The liver is an organ that filters your blood. Liver trauma is a direct or piercing injury to the liver.
Trauma to the liver can be caused by a strike or blow such as:
- Knife or any sharp object
- Motor vehicle accident
- Attack with or without weapons
Any direct or piercing injury to the right side of the belly raises your risk. This injury is most common in men and people 15-24 years of age.
They occur most often in:
- Motor vehicle accidents
- Accidents at work, such as on farms or in factories
Liver trauma can cause:
- Rapid heartbeat
- Rapid breathing
- Cold, wet skin
- Pale or bluish skin
- Belly pain and swelling
- Changes in mental abilities
- Problems passing urine
You will be asked about your symptoms and past health. You will have a physical exam. Your doctor may suspect an injury based on your exam. Blood tests will show how well your liver is working.
Images will help to show damage inside the body. This can be done with:
Treatment depends on the cause of the injury and how bad it is. Some may heal with rest and time. Your care team will track your progress to make sure you are healing. Your liver function will also be carefully watched.
Other care options include:
- Blood transfusion—to replace lost blood
- Angiography—to stop bleeding. A tube is passed through blood vessels in the leg to the liver. There it can block damaged blood vessels and stop bleeding.
Surgery may be needed if the bleeding can’t be stopped.
Accidents cannot always be prevented. To lower your chance of trauma:
- Always use seat belts.
- Never drive or use machinery while drinking alcohol or using drugs. Certain medicines can also be risky.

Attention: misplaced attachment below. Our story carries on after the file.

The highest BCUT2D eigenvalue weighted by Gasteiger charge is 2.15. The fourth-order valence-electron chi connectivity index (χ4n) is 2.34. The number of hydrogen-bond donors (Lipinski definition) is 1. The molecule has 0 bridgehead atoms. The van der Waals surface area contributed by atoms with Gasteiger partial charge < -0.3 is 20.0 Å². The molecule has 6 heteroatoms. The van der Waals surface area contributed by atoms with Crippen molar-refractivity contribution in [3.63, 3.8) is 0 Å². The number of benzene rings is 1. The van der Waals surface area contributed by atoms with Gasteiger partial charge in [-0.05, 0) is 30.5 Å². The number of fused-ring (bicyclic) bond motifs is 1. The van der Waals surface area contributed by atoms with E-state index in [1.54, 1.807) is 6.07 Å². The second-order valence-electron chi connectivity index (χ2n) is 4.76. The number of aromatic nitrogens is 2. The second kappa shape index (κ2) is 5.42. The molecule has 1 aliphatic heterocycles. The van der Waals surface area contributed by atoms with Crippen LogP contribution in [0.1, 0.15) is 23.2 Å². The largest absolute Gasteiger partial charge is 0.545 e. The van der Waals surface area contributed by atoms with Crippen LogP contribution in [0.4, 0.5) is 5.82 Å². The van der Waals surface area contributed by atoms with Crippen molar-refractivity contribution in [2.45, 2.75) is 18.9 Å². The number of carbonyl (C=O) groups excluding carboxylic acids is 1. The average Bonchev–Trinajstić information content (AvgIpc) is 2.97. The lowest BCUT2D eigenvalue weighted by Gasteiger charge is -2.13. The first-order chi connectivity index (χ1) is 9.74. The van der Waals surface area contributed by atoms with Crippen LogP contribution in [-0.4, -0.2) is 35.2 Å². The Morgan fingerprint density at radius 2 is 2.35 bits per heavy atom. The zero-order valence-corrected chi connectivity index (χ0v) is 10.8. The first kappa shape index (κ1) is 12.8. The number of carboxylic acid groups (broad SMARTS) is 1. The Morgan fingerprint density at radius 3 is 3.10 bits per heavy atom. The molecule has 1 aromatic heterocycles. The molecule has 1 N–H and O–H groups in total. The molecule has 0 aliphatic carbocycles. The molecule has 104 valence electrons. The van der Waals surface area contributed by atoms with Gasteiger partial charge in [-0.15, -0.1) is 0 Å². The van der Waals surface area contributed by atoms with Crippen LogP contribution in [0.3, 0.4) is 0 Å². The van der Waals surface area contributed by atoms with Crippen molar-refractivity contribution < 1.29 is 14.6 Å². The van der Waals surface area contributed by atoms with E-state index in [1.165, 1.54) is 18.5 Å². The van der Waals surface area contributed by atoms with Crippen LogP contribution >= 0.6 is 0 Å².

- Do not use a mobile phone while driving.
- If you have guns at home, make sure they not loaded. Keep them in a locked place.
- Use night lights, grab bars, and hand rails to prevent falls.
Family Doctor—American Academy of Family Physicians https://familydoctor.org
National Safety Council https://www.nsc.org
Canadian Association of Emergency Physicians http://www.caep.ca
Trauma Association of Canada http://www.traumacanada.org
Hepatic injury. Merck Manual Professional Version website. Available at: https://www.merckmanuals.com/home/injuries-and-poisoning/abdominal-injuries/liver-injury. Accessed May 8, 2018.
Liver injuries and home care. UCSF Benioff Children’s Hospital Oakland website. Available at: https://www.childrenshospitaloakland.org/main/liver-injuries.aspx. Accessed May 8, 2018.
Understanding a bruised liver. Saint Luke’s website. Available at: https://www.saintlukeskc.org/health-library/understanding-bruised-liver. Accessed May 8, 2018.
- Reviewer: EBSCO Medical Review Board Daniel A. Ostrovsky, MD
- Review Date: 11/2019
- Update Date: 11/12/2019